At a business breakfast last week, I was struck by how soon those attending began to talk about how their government could support them.

I was there to encourage a global approach to entrepreneurship for Scots; trying to show that, in today’s manufacturing and technical services, business in a small peripheral nation has to go and build its own pan-market critical mass – and that we stand at the edge of an era where digitisation can make this happen at much lower cash and capital cost than hitherto.

In my talk, I re-proposed a long held view that Scottish Enterprise be closed and there was a palpable frisson around the room. I then added that our local councils should be banned from taking part in economic development – an equally palpable silence could almost be heard among the sharp intakes of breath.

For a political economist like me, mindful of the interests and incentives of economic behaviour, such reactions tell a clear story about Scottish businesses. They have chosen to lose all real political influence. Let me explain.

Anyone in business has one clear duty; to make things happen in a way that increases in revenues are faster than the increase in overheads. You can make losses temporarily, you can borrow to invest, you can buy licences, create partnerships and issue stock but in the end all will come to naught if the first condition does not apply. It’s a very clear focus … the accounting matters. 

The moment a business departs from this central focus and seeks the help of the state, the game changes. It has entered a cabal of interests and opinion where what is due to each economic player is politically determined. Meanwhile, the business itself has to start factoring in actions of the state to its accounting, and so confuses its purpose.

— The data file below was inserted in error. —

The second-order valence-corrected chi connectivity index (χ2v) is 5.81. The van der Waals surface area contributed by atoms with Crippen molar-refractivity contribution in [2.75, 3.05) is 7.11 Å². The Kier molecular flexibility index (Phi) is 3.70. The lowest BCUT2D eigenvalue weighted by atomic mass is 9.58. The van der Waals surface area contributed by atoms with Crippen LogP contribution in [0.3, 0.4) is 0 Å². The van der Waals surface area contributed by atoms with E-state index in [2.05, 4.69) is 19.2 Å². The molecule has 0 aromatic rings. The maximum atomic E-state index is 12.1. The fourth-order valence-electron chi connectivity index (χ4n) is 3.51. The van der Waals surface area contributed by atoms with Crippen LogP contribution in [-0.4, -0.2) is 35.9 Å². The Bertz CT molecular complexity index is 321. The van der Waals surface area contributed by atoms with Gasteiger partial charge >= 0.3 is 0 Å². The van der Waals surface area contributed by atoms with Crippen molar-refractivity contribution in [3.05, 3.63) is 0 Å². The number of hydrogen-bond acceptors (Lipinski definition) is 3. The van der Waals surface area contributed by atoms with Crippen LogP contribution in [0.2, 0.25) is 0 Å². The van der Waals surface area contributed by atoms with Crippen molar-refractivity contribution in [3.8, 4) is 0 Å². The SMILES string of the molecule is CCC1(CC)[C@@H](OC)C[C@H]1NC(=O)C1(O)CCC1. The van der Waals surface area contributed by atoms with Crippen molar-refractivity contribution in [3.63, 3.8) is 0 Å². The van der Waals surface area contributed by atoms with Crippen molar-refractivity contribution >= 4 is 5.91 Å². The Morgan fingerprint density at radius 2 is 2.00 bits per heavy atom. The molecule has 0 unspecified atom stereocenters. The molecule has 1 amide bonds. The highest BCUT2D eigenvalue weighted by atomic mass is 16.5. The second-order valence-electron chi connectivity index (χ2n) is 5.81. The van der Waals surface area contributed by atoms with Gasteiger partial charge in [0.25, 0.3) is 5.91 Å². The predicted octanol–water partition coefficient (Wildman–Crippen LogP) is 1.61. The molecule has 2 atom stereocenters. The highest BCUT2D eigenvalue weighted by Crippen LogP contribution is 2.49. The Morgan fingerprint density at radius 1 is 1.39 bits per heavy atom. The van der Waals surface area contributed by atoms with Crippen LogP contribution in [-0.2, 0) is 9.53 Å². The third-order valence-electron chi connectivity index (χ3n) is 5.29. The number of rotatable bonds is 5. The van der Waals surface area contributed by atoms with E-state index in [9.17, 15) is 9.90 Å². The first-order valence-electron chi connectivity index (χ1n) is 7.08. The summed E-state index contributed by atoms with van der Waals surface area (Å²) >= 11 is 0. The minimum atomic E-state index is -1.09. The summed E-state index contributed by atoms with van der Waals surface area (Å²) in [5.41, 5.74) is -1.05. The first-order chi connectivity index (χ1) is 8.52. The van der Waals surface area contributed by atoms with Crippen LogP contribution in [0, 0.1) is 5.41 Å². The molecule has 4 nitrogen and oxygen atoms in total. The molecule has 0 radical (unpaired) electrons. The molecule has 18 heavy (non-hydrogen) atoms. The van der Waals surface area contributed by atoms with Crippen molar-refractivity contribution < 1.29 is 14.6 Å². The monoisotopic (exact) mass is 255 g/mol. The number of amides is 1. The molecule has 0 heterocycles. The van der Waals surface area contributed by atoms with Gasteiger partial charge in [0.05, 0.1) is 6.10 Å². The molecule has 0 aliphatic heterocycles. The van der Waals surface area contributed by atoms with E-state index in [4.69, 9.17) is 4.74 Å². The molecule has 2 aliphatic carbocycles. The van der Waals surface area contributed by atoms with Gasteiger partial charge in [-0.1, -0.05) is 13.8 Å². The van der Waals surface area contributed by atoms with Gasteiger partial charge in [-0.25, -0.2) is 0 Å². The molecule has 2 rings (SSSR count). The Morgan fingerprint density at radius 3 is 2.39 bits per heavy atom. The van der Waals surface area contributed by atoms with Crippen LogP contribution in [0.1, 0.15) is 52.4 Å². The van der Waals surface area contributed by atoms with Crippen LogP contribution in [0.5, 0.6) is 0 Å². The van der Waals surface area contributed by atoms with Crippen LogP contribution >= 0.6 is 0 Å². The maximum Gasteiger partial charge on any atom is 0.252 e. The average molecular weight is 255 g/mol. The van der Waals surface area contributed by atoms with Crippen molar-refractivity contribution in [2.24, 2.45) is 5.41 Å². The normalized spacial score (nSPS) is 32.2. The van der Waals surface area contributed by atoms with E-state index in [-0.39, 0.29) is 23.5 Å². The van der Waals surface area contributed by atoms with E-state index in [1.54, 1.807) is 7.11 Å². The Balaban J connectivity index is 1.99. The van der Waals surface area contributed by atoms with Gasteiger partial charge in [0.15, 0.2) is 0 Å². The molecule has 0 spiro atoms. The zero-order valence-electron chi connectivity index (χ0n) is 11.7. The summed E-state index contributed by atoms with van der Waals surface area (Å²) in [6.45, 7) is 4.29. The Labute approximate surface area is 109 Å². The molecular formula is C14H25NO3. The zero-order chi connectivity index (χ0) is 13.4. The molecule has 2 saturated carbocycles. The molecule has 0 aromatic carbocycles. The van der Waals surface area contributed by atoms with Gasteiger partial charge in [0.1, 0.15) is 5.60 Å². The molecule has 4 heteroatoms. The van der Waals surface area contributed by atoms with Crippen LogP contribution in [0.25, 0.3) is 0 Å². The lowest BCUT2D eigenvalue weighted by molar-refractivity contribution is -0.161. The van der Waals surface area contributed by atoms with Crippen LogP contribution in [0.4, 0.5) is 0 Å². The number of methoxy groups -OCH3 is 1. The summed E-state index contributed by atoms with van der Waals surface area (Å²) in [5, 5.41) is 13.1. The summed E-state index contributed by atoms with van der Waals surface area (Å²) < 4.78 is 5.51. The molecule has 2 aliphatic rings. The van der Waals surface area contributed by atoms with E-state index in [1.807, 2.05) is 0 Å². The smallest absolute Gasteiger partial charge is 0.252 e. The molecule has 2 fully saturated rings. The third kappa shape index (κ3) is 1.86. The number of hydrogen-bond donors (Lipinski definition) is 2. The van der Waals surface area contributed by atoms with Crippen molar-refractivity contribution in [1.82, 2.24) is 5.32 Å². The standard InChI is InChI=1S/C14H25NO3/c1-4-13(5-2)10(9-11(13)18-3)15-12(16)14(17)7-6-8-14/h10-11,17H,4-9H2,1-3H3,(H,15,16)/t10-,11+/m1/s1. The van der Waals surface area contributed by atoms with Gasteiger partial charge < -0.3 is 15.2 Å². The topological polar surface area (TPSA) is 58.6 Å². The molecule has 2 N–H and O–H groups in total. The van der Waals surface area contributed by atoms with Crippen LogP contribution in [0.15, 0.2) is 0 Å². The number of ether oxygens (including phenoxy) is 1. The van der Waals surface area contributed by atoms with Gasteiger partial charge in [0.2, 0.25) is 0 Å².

Now consider incentives. A business is governed, only and inevitably, by its profit and loss; it cannot exist otherwise. A government is incentivised by winning elections; politicians are not governed by some grand altruistic design; they operate in support of outcomes that win votes. They always use other people’s money to achieve this; and they are supported by a much larger cabal of opinion that just loves to use our money and doesn’t care a fig about profit and loss.

In the resulting balance of opinion, business inevitably loses. Spending of our taxes is by definition more politically valuable if used for populist rather than business purposes. Business ends up having to defend itself for its share of the pie; and always fails.

Of course, business has to do things that impinge on others. It builds offices, factories, loading yards and staff car parks, it runs logistics, it uses energy and it pollutes. In this, it bumps into the collective of the state; local councils, the state central planners, the regulating quangos and the taxman.

But should business try to find some middle road to ameliorate the wake created by progress through negotiation? Well, to the extent of being polite, yes, but businesses need to be as tough as they can and deny the right of the collective parties to re-design their core focus. We need to make sure our voice is separated from all other influences. We then need to use that freedom in turn to make the bureaucracy work hard to justify the costs and benefits of their rules and regulations.

As the wealth creator that makes us all more comfortable, happier and, yes, more equal, business should steer well clear of government – tell them to keep out of the way and never ever accept any support from them. If you need support it means the accounting does not work and you should abandon your idea or find the critical mass you need elsewhere.

A stubborn insistence on keeping government at arm’s length offers great gains for Scotland. Every time a business takes a bung from the state we give a reason for a “me too” grievance to the egalitarian and socialist tendencies who feed from the same public purse. History tells us that these collectivists offer the fastest route to penury for all of us.

In this, business has a trump card; through our disdain we induce the state to work harder to benefit from our imagination and productivity. There is nothing that politicians desire more than economic success. They need us not only for our taxes, but as examples of how clever they are at economic management. We certainly don’t need them to design our creativity.

Eben Wilson is Director of Taxpayer Scotland ( and also owns a telematics business.

Be the first to write a comment.

Letters to the Editor